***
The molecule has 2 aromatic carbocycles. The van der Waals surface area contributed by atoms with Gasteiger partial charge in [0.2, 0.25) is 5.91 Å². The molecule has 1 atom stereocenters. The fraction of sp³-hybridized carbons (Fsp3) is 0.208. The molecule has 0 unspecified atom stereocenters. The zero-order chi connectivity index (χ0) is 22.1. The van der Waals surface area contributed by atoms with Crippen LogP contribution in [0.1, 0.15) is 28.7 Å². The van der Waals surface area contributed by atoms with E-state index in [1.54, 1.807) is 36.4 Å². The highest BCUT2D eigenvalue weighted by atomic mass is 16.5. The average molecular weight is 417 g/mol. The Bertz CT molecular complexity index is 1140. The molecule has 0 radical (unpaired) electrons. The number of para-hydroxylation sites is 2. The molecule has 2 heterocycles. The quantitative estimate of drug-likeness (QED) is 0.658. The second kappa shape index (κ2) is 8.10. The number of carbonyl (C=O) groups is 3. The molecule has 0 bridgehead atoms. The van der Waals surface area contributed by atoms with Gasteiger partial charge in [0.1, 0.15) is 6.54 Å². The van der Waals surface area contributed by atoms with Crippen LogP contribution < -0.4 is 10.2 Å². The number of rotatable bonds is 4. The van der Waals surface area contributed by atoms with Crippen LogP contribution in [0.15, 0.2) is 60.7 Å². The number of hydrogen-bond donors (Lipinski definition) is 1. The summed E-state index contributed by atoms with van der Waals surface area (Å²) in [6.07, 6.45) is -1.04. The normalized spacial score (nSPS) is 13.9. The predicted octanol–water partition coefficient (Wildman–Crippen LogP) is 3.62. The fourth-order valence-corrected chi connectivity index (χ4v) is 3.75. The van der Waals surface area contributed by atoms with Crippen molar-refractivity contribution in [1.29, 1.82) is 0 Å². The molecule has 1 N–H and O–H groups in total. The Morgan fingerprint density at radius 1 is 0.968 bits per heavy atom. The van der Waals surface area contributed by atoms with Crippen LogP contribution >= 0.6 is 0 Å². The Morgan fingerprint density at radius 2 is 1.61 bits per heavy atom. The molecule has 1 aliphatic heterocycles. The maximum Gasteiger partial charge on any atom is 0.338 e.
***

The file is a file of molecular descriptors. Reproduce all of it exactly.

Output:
The molecule has 2 aromatic carbocycles. The van der Waals surface area contributed by atoms with Gasteiger partial charge in [0.2, 0.25) is 5.91 Å². The molecule has 1 atom stereocenters. The fraction of sp³-hybridized carbons (Fsp3) is 0.208. The molecule has 0 unspecified atom stereocenters. The zero-order chi connectivity index (χ0) is 22.1. The van der Waals surface area contributed by atoms with Crippen LogP contribution in [0.1, 0.15) is 28.7 Å². The van der Waals surface area contributed by atoms with E-state index in [1.54, 1.807) is 36.4 Å². The highest BCUT2D eigenvalue weighted by atomic mass is 16.5. The average molecular weight is 417 g/mol. The Bertz CT molecular complexity index is 1140. The molecule has 0 radical (unpaired) electrons. The number of para-hydroxylation sites is 2. The molecule has 2 heterocycles. The quantitative estimate of drug-likeness (QED) is 0.658. The second kappa shape index (κ2) is 8.10. The number of carbonyl (C=O) groups is 3. The molecule has 0 bridgehead atoms. The van der Waals surface area contributed by atoms with Gasteiger partial charge in [0.1, 0.15) is 6.54 Å². The van der Waals surface area contributed by atoms with Crippen LogP contribution < -0.4 is 10.2 Å². The number of rotatable bonds is 4. The van der Waals surface area contributed by atoms with Crippen LogP contribution in [0.15, 0.2) is 60.7 Å². The number of hydrogen-bond donors (Lipinski definition) is 1. The summed E-state index contributed by atoms with van der Waals surface area (Å²) in [6.07, 6.45) is -1.04. The normalized spacial score (nSPS) is 13.9. The predicted octanol–water partition coefficient (Wildman–Crippen LogP) is 3.62. The fourth-order valence-corrected chi connectivity index (χ4v) is 3.75. The van der Waals surface area contributed by atoms with Crippen molar-refractivity contribution in [1.29, 1.82) is 0 Å². The molecule has 1 N–H and O–H groups in total. The Morgan fingerprint density at radius 1 is 0.968 bits per heavy atom. The van der Waals surface area contributed by atoms with Crippen LogP contribution >= 0.6 is 0 Å². The Morgan fingerprint density at radius 2 is 1.61 bits per heavy atom. The molecule has 1 aliphatic heterocycles. The maximum Gasteiger partial charge on any atom is 0.338 e.